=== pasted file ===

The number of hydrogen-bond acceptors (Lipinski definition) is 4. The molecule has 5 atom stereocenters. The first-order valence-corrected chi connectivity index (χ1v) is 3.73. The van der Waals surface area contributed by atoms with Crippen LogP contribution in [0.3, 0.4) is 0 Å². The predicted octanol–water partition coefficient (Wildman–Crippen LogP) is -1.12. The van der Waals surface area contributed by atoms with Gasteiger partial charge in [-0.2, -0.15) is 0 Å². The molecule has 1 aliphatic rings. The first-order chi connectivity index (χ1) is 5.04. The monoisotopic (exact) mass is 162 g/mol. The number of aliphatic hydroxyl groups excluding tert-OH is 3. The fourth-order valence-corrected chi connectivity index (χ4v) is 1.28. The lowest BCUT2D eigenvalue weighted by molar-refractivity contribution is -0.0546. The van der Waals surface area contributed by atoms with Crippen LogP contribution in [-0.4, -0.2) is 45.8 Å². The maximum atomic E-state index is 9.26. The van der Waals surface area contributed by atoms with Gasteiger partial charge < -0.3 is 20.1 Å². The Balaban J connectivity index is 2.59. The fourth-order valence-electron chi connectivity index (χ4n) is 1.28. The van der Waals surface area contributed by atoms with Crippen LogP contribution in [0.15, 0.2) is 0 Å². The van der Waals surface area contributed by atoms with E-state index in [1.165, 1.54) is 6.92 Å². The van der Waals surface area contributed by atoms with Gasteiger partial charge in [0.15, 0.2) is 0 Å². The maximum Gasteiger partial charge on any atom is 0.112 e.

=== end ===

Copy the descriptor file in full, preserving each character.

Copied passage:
The number of hydrogen-bond acceptors (Lipinski definition) is 4. The molecule has 5 atom stereocenters. The first-order valence-corrected chi connectivity index (χ1v) is 3.73. The van der Waals surface area contributed by atoms with Crippen LogP contribution in [0.3, 0.4) is 0 Å². The predicted octanol–water partition coefficient (Wildman–Crippen LogP) is -1.12. The van der Waals surface area contributed by atoms with Gasteiger partial charge in [-0.2, -0.15) is 0 Å². The molecule has 1 aliphatic rings. The first-order chi connectivity index (χ1) is 5.04. The monoisotopic (exact) mass is 162 g/mol. The number of aliphatic hydroxyl groups excluding tert-OH is 3. The fourth-order valence-corrected chi connectivity index (χ4v) is 1.28. The lowest BCUT2D eigenvalue weighted by molar-refractivity contribution is -0.0546. The van der Waals surface area contributed by atoms with Crippen LogP contribution in [-0.4, -0.2) is 45.8 Å². The maximum atomic E-state index is 9.26. The van der Waals surface area contributed by atoms with Gasteiger partial charge < -0.3 is 20.1 Å². The Balaban J connectivity index is 2.59. The fourth-order valence-electron chi connectivity index (χ4n) is 1.28. The van der Waals surface area contributed by atoms with Crippen LogP contribution in [0.15, 0.2) is 0 Å². The van der Waals surface area contributed by atoms with E-state index in [1.165, 1.54) is 6.92 Å². The van der Waals surface area contributed by atoms with Gasteiger partial charge in [0.15, 0.2) is 0 Å². The maximum Gasteiger partial charge on any atom is 0.112 e.